Air Berlin's task is even more daunting. It is not just about limiting short-haul losses, but about saving the airline. The company is trying to succeed by changing from a lower-cost to a higher-cost business model, introducing a hub-and-spoke system in Berlin for the first time. That was planned to be phased-in with the opening of Berlin's new airport. But given that project's massive delay, with a 2013 opening at the earliest, the airline now has to accommodate six arrival and departure banks at the much smaller Tegel airport, adding further to the cost base of the Oneworld carrier.
The situation for the Berlin-based carrier is desparate and if there is no improvement soon, its future is in doubt. What makes the situation so discouraging is that Air Berlin reported significant restructuring progress in the first half of 2012 after five consecutive years in the red, but financial results still deteriorated mainly because of high fuel prices. Its equity decreased to a mere €101 million ($137.2 million) at the end of the second quarter.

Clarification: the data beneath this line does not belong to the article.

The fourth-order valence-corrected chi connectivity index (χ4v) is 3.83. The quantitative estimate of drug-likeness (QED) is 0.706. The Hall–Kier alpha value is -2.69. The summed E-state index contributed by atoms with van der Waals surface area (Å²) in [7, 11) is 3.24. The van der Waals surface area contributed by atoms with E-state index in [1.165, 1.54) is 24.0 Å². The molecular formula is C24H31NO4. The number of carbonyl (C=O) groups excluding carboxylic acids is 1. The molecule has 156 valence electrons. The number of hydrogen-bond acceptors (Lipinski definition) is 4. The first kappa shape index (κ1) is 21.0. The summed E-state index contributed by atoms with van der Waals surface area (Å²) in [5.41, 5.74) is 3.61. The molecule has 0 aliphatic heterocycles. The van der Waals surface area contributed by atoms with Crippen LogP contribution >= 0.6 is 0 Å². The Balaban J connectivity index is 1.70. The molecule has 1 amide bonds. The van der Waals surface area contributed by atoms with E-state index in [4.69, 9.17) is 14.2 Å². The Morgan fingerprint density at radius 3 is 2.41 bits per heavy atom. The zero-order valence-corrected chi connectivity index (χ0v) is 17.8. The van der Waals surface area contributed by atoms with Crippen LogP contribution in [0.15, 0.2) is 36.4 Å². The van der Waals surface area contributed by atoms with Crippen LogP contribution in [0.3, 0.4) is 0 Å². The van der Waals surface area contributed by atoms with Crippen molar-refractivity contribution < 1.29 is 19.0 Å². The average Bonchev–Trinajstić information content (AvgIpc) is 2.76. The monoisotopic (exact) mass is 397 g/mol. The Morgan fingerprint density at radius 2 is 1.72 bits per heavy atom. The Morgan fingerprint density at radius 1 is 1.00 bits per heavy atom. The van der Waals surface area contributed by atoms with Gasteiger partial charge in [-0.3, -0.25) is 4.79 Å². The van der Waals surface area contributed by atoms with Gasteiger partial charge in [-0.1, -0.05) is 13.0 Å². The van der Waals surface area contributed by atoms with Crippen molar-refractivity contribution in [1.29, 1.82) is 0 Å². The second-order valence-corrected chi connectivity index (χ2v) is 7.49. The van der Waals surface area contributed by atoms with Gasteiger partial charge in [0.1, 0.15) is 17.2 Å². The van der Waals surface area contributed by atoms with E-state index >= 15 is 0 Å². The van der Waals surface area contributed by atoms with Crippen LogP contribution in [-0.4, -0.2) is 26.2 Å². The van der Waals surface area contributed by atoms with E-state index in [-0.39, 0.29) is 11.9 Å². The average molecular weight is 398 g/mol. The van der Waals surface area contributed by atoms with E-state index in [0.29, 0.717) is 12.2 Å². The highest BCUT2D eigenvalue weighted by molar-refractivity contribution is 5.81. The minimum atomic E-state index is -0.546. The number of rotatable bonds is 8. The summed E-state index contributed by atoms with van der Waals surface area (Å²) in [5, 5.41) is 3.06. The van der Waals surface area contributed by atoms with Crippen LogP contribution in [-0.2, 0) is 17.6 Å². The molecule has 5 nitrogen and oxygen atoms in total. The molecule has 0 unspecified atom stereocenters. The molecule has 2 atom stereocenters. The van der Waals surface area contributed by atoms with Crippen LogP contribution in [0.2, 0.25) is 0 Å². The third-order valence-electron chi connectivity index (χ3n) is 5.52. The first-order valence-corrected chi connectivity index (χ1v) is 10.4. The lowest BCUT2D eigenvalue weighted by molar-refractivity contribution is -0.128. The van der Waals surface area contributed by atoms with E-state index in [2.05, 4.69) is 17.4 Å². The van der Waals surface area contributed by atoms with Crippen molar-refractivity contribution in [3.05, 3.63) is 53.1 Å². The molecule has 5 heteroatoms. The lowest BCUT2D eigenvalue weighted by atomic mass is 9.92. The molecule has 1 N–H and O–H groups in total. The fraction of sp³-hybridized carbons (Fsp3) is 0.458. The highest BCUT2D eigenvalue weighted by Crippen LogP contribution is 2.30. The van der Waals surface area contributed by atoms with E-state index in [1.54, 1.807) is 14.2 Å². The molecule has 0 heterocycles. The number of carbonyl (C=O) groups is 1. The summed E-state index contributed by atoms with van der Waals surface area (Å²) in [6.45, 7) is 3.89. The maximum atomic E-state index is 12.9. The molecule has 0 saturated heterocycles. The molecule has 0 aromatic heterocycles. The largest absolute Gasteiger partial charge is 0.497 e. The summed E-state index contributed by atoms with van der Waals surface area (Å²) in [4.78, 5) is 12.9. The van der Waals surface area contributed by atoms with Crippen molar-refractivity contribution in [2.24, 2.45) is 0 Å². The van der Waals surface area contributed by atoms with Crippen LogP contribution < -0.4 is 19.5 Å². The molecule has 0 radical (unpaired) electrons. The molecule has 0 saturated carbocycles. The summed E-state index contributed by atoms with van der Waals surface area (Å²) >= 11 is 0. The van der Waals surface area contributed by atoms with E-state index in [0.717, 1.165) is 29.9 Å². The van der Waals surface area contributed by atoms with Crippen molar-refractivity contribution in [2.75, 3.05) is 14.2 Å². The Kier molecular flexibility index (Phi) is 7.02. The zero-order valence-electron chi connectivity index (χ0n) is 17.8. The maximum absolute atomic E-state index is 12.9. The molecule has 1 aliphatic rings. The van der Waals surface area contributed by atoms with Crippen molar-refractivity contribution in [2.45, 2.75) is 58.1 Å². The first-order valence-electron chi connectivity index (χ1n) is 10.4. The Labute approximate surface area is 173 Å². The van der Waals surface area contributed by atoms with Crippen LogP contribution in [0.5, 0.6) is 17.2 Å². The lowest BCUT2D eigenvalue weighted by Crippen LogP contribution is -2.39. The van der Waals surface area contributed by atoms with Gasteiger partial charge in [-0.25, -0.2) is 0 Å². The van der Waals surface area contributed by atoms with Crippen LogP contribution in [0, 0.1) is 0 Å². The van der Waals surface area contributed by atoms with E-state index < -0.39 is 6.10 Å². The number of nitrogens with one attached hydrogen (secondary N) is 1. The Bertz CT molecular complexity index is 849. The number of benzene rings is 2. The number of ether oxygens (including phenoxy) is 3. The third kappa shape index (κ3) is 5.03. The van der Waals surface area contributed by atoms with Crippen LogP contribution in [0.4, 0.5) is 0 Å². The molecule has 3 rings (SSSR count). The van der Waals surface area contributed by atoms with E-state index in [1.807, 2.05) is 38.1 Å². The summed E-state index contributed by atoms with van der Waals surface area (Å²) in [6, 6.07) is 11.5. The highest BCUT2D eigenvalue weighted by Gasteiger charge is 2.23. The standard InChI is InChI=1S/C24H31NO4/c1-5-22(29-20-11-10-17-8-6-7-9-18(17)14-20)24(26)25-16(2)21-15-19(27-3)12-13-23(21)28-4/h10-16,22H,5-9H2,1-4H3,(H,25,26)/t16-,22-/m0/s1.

There appear to be only two options for Air Berlin: a much more severe restructuring and downsizing, or another cash injection from its biggest shareholder, Etihad Airways. But even if Etihad CEO James Hogan is willing to help, his room to maneuver is limited. Etihad already owns 29.2% of Air Berlin and cannot go beyond 49% in order not to exceed EU foreign ownership caps. Turkish airline investor ESAS Holdings owns 12% of Air Berlin's shares, so unless ESAS sells some of these, only a minimal additional stake would be available.